Slow Coda – Slow Coda (reviewed by Dave Franklin)

Although I am an advocate of music that is looking for a place in the future, which is forward-thinking and going somewhere, there is also plenty of room for music that tugs at some more nostalgic heartstrings. I’m not talking about the plunderers and plagiarists, copy-cats and sonic con artists who just repackage past glories and pass those sounds off as their own and particularly not those cover and tribute bands who, at best seem only to clog up the creative landscape. I’m talking about truly creative bands who manage to thread wonderful strands of familiarity through their fresh and original creations.Bands who are looking to the future whilst simultaneously dreaming of the past. Slow Coda is just such a band.

And listening to their eponymous debut album, you can hear some subtle and sublime sonic magic at work. On the surface, their music is forward-thinking, modern, original and accessible, everything you feel that a great indie or alternative album of today should be about. It is when you focus on what is going on below the surface level that you really appreciate the album for what it is.

Slow Coda doesn’t do anything as crass and calculated as make music that sounds like times gone by, what they do is thread their music through with a feeling of the past. Amongst its various tones and textures you hear the echoes of college band melodies and dream-pop washes, road-trip radio sing-alongs and alternative music scenes, all-night parties and lazy days at the beach, gas station burritos, shopping mall hanging and first loves. It feels nostalgic, a possible soundtrack to a personal coming of age but also modern and moving with the times…although admittedly musical styles are cyclical and so moving with the times is anything but a linear process.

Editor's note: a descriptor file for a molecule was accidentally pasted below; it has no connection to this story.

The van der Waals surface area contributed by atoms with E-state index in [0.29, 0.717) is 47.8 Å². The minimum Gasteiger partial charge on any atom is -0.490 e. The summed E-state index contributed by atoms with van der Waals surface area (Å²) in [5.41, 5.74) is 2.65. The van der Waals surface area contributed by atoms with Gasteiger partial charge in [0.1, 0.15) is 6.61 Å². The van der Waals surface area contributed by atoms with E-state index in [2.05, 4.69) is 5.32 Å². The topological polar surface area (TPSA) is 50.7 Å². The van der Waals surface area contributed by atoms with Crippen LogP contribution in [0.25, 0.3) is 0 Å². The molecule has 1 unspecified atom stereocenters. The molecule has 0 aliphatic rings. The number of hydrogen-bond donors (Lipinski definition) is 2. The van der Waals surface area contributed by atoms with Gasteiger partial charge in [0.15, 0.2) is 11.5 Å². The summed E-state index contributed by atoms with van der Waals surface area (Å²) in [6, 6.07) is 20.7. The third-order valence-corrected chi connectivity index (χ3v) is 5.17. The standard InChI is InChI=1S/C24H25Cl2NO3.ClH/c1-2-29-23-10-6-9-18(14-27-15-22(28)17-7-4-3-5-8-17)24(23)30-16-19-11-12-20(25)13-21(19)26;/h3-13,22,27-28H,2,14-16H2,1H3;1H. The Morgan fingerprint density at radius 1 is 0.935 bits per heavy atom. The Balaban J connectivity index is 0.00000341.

The opening salvo, World of Motion, sets the scene perfectly, a blend of understated rock weight and indie cool, shimmering dream-like swathes of sound and hazy, sun-kissed vocals. And from there, they just push out at the various boundaries they have set for themselves.

Levitown chimes and charms in its shining and shimmering warmth, reminding me of The Church, which is never a bad thing, Waking Dream is a slow-burning cloud of dream and drift, slowly adding weight when looking to talk to the head, playing with more emotive sounds when going for the heart and Melt Away shows that the band can easily write a perfect crossover indie-pop hit any time they chose.

If you are going to tug nostalgic heartstrings then you have to learn the art of it. Wholesale theft and repetition is not the way. It is a cleverer and more sophisticated craft than the revivalists and retro bands will ever understand. I’m not going to divulge those secrets in public, all I am going to say is that listening to this full-length release from Slow Coda will give you a real headstart.

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